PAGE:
For the Labor Day Holiday (in the US), I watched The Mummy (2017). I thought it was fun and the action set pieces were very interesting, but The Mummy tried to mimic several things from the previous Mummy movie (with Brendan Fraser) and didn’t do it as well as it could have. Here is a short review (& rumination) on some of the reasons why the movie was not as successful as it should have been.
We were supposed to understand and buy that the main character is a “rogue,” similar to Han Solo. He is a man of questionable actions and intents, but ultimately has a “good heart.” This doesn’t come through in the script. This is told to us by other characters, mostly by the female lead, but we don’t actually get to see him be a good man or a scoundrel. We just get to see him make several questionable choices that don’t really make sense. The filmmakers needed to have given him one “trait” that he could have done over and over again to emphasize that he is “impulsive,” let’s say, or something similar. He frees the mummy without asking the “expert,” but is unprepared to deal with the consequences. If he kept doing impulsive things throughout the movie, then that would show us that he acts before he thinks and this would have been a problem that he could have worked to solve (or understand) by the end of the movie, but that’s not what happened. Look at World War Z if you want to see characterization by showing rather than telling.
“Witty Banter.” My bane in Ken Smith’s Writing Class at the University of Tennessee at Chattanooga (at least during my early, formative days as a writer). I had to learn that witty banter (a la Star Wars and Star Trek) doesn’t equal a good story. Witty banter comes about with characters who are in opposition with each other, but who are also clever and know they’re clever and they fight not just with guns and swords (or phasers and lightsabers), but who also fight with words. The writers used witty banter in place of true characterization and instead of making the characters seem human and real, witty banter was included to make the characters seem hip and cool. The problem is that without true characterization, the banter felt (to me) forced and didn’t have the necessary zing to it.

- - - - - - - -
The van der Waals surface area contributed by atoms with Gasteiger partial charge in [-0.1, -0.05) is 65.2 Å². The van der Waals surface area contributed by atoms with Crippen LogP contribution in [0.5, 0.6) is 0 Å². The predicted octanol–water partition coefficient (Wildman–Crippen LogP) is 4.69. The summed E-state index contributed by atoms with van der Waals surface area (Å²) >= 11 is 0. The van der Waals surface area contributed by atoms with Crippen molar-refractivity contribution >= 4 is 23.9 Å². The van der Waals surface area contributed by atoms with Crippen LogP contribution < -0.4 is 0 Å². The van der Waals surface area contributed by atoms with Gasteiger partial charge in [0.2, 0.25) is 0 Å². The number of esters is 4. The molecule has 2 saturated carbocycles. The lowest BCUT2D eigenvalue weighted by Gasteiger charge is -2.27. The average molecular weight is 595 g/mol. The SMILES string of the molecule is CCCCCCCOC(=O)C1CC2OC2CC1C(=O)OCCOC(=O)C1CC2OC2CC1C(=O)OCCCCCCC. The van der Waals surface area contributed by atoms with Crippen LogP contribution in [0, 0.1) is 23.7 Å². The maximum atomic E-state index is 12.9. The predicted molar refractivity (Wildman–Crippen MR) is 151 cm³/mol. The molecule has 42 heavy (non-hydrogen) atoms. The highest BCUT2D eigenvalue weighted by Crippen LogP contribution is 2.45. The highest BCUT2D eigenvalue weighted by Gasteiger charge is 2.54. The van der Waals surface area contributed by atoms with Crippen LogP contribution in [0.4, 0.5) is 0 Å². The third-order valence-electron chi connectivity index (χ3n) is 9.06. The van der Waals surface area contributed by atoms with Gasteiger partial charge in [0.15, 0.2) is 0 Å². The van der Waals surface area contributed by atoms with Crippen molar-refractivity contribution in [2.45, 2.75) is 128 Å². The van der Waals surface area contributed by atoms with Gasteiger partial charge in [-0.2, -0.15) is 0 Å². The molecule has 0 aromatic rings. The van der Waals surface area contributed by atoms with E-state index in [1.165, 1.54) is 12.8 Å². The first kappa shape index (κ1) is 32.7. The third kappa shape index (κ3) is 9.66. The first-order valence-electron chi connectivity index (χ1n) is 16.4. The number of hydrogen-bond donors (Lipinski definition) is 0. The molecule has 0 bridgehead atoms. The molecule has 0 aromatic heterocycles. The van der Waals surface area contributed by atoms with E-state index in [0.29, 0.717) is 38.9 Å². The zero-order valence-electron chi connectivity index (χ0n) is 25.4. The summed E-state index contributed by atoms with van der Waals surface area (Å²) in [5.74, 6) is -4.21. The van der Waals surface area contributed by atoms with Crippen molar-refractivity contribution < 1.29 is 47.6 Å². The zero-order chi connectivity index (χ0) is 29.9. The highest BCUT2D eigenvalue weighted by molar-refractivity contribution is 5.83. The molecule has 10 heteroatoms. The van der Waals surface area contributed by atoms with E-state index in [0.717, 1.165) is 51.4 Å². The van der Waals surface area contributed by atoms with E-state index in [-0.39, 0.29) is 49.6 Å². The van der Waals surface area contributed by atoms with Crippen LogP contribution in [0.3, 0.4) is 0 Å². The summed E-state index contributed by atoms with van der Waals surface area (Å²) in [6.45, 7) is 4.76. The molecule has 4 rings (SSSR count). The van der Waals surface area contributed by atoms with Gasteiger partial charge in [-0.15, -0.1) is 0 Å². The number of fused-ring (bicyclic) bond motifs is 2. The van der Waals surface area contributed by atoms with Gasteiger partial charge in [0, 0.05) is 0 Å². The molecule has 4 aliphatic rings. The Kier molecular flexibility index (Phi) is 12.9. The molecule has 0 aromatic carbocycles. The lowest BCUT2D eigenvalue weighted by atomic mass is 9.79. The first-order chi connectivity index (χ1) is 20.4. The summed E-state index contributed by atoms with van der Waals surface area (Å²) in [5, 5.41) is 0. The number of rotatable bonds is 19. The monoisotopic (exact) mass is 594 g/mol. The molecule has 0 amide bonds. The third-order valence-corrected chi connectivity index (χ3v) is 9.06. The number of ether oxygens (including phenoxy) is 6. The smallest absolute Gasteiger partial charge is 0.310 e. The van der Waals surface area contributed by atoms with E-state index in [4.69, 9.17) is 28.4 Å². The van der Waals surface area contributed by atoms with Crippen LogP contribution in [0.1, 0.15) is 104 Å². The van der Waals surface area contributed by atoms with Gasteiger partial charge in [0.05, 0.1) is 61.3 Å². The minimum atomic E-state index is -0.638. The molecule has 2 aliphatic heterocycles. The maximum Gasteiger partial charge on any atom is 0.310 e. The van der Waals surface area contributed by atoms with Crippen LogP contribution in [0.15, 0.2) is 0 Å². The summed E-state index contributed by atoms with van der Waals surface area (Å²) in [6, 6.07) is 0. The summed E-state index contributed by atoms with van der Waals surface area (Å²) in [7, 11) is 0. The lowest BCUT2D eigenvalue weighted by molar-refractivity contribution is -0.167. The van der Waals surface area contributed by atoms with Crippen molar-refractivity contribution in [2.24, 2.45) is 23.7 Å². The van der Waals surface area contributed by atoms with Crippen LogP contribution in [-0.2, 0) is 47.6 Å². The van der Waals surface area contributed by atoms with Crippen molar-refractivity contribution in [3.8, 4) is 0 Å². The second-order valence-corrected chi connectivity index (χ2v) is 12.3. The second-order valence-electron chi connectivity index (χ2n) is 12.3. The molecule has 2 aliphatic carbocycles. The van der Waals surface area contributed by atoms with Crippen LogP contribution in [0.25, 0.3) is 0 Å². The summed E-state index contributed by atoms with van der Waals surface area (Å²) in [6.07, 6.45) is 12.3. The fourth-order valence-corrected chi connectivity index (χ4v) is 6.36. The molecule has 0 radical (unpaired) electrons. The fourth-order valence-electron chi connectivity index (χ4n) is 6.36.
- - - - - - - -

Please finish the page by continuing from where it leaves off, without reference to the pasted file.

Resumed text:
Finally, there was a problem with the tone. The movie wanted to be everything at once. It wanted to be dark, funny, irreverent, clever, scary, and a blockbuster all in one go. It had too many elements that didn’t mesh as well as they could have. It was trying to channel the old irreverence of the Brendan Fraser Mummy while still trying to tell as serious story like King Kong: Skull Island or something similar. It reminded me very much of the movie Sahara starring Matthew McConaughey in terms of tone. It was angling to be a much more serious movie, but was undercut constantly by in-jokes, witty banter, and improbable plot turns that turned it into something more like a comedy than an action movie. The same is true here. It had the same type of protagonist, the same “ditzy” sidekick, and the same independent woman/dependent woman love interest.
Now again, I thought it was fun movie, but even as I watched it my mind was critiquing it for the problems that it had. Truly exceptional movies, however, have the power to withstand my inner critic and only upon repeated viewings do problems arise. If the makers of The Mummy (2017) really want a successful movie franchise, then they’re going to have write it in a much more believable and consistent manner or audiences are not going to show up for future installments.